The AVL that I weave on has more mechanics than an 'ordinary' floor loom. It has fly shuttle (which I only use when I'm weaving wider than 30" or so - otherwise I hand throw), auto cloth advance, computer assisted dobby, and the most recent addition - air assist.
When I first started weaving, I knew that I needed to invest in the most efficient equipment I could afford. After doing some research, and test driving an AVL at a conference, I decided that was the direction I would go.
The loom was very intimidating. It was 60" weaving width and the addition of the fly shuttle means that it takes up most of one end of the studio. It also had 16 shafts when the most I'd had before were 8. I very quickly realized that the more mechanical 'assistance' there was, the more things could go 'wrong'.
The AVL is set up mechanically differently from most floor looms as well. In the photo you can see the levers that pull the shafts back down to their bottom position. These levers are connected by chains and springs. You might also be able to see that the chains are different lengths - one of them is dangling beside the yellow 'thing' in the centre left of the photo.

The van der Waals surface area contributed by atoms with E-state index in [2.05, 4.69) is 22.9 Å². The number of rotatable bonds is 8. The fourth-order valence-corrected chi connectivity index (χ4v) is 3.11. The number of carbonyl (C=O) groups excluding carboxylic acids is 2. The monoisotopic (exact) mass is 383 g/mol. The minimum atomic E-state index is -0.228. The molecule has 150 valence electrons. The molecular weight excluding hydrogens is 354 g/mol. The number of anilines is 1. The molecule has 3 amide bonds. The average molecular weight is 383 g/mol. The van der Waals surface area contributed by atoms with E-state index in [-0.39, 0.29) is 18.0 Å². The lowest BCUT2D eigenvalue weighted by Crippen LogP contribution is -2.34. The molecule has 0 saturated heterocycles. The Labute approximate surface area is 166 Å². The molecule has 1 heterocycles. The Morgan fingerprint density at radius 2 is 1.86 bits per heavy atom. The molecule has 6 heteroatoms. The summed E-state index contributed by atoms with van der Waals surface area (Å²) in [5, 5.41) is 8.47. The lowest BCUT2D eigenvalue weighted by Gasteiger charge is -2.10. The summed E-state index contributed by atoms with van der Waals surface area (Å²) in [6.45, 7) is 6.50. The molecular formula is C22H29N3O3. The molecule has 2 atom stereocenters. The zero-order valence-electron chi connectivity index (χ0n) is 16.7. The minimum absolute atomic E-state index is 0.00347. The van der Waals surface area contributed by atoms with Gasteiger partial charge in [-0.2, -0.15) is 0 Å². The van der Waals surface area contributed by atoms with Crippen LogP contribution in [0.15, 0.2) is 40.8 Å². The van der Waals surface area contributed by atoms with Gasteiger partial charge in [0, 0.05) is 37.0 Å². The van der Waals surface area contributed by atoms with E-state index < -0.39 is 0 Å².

These dangling chains can catch on their neighbour's hooks, which is why the yellow 'thing' is there - it is covering the end of the chain and the hook on that shaft.
This morning I was weaving along quite nicely when the front shafts started dancing to their own music. I looked and could not see anything amiss but as I continued to weave, the shafts continued to behave oddly. It's a little tough when you are trying to operate the loom and see what's happening underneath.
Eventually I spotted the problem - the most obvious misbehavior was on the left hand side of the loom while it was the chain from shaft one that was catching on the hook from shaft two on the right hand side of the loom that was the problem.
There isn't a lot of space to get under the shafts, so I had to go to the back of the loom, eel myself in between the cloth storage roller and the bottom warp beam, drape myself across the roller and reach up and all the way to the front of the shafts to get the hook and chain separated. I then taped the dangling chain back onto itself so that it would not be happening any time soon.
Ah, yes, the AVL Loom...you know, the one that does 'everything' for you, including making your mistakes???